"We wouldn't have done the `All-Star' concept unless we were able to get the right contestants back," said Donald Trump, the host and boardroom boss who once again will be pronouncing each contestant's fate.
The series, which on Monday starts shooting this new season for a March 2013 premiere, announced its slate of 14 contenders Friday morning.
- country music star Trace Adkins.
- actor Stephen Baldwin.
- actor Gary Busey.
- magician and illusionist Penn Jillette.
- DJ artist and rap star Lil Jon.
- NBA Hall-of-Famer Dennis Rodman.
- Twisted Sister frontman Dee Snider.
- actress and author Marilu Henner.
- singer La Toya Jackson.
- TV personality and actress Claudia Jordan.
- reality star Omarosa, who competed in the first, pre-celebrity edition of "The Apprentice."
- actress and author Lisa Rinna.
- Playboy Playmate of the Year Brande Roderick.
- plus Poison frontman Bret Michaels, who in 2010 emerged as the winner despite life-threatening ailments that included a brain hemorrhage and hospitalization for what doctors called a warning stroke.
"They're all very smart, and I think they learned a lot from their last go-around," Trump told The Associated Press. "This time, some of them will change their game to fool their rivals - some for better, some for worse."
The winner, as usual, will collect $250,000 to donate to his or her chosen charity.
Trump was asked whether, beneath the tough manner he displays for each contender in the boardroom, he has secret favorites in the race.
"Absolutely, I do," he replied. "Some people I like much more than others. I'm a human being, so I have my likes and my dislikes. But I don't let that cloud my judgment. If I like somebody but somebody deserves to be fired, I'll always fire them, as opposed to somebody that I don't like if they don't deserve it. I would lose total credibility if I did otherwise."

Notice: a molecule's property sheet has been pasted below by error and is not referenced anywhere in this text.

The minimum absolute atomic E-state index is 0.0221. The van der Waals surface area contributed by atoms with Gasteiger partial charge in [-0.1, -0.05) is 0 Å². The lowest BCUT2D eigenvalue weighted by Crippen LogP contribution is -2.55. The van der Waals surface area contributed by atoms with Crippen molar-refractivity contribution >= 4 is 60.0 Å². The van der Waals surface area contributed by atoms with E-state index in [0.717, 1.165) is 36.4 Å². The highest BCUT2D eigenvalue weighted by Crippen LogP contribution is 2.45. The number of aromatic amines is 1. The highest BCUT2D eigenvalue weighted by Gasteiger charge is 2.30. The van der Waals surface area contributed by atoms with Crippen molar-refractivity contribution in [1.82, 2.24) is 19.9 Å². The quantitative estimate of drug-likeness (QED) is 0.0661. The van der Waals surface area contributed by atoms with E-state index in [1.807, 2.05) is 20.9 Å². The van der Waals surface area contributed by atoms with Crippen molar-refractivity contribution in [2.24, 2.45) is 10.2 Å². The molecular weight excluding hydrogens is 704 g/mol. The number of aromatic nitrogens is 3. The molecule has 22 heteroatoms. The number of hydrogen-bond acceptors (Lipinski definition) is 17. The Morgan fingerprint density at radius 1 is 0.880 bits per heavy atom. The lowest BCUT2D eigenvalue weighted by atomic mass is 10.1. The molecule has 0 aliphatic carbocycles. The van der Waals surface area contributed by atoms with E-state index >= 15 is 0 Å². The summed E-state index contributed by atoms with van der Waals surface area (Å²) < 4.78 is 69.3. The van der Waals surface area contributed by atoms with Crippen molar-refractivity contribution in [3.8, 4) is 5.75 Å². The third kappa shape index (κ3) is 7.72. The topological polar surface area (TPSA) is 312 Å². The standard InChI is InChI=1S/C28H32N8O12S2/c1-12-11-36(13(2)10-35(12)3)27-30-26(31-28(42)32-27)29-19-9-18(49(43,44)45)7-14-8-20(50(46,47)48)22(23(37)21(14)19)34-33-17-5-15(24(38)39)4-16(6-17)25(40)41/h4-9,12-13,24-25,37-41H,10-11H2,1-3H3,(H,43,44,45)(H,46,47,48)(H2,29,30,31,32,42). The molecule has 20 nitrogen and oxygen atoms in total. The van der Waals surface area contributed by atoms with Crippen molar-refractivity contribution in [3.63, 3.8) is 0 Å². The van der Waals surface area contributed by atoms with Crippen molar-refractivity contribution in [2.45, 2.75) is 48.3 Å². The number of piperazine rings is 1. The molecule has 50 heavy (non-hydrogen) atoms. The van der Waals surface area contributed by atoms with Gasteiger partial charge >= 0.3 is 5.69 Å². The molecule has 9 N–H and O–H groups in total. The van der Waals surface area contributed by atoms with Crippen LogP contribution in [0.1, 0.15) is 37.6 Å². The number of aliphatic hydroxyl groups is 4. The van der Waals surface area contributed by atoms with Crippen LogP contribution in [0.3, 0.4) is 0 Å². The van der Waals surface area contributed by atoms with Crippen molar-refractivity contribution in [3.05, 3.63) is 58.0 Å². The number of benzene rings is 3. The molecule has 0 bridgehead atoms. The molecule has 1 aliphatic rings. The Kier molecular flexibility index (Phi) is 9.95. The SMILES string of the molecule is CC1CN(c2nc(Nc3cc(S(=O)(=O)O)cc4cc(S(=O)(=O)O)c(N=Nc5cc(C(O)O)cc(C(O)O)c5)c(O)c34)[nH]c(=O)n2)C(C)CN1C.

The upcoming season will be the 13th for the overall "Apprentice" franchise, a track record that amazes Trump.
"Who would have thought?" he marveled. "When we first signed for it, they didn't even take an option (for more seasons). No one thought it would go any further."
It did, catching on with its debut in winter 2004, as Trump introduced "You're fired" to the treasury of TV catchphrases.
Since then, he said, it's been lucrative and fun.
"My business is real estate, but the show has been an amazing experience," he said, "good in every way."
It's also been, in some fashion, a learning experience.
The main thing he's learned? "You can never predict," he replied. "I'll see a contestant come out, and you would say they're going to win, on the first day. And then they're the first one fired."
But there's been one other thing he's discovered: the impact of his exposure on TV.
"I was very well-known before the show," he said, "but, frankly, I used to be able to walk outside. I can't even walk outside now! Overall I think the show's great, but there are times when you'd like to have a little bit of privacy."
Then Trump laughed at a reporter's facetious suggestion that he consider donning a disguise.
"I could put on a real wig," Trump joked. "A lot of people say, `He wears a wig.' I don't. But maybe I should wear one: a big black sucker!"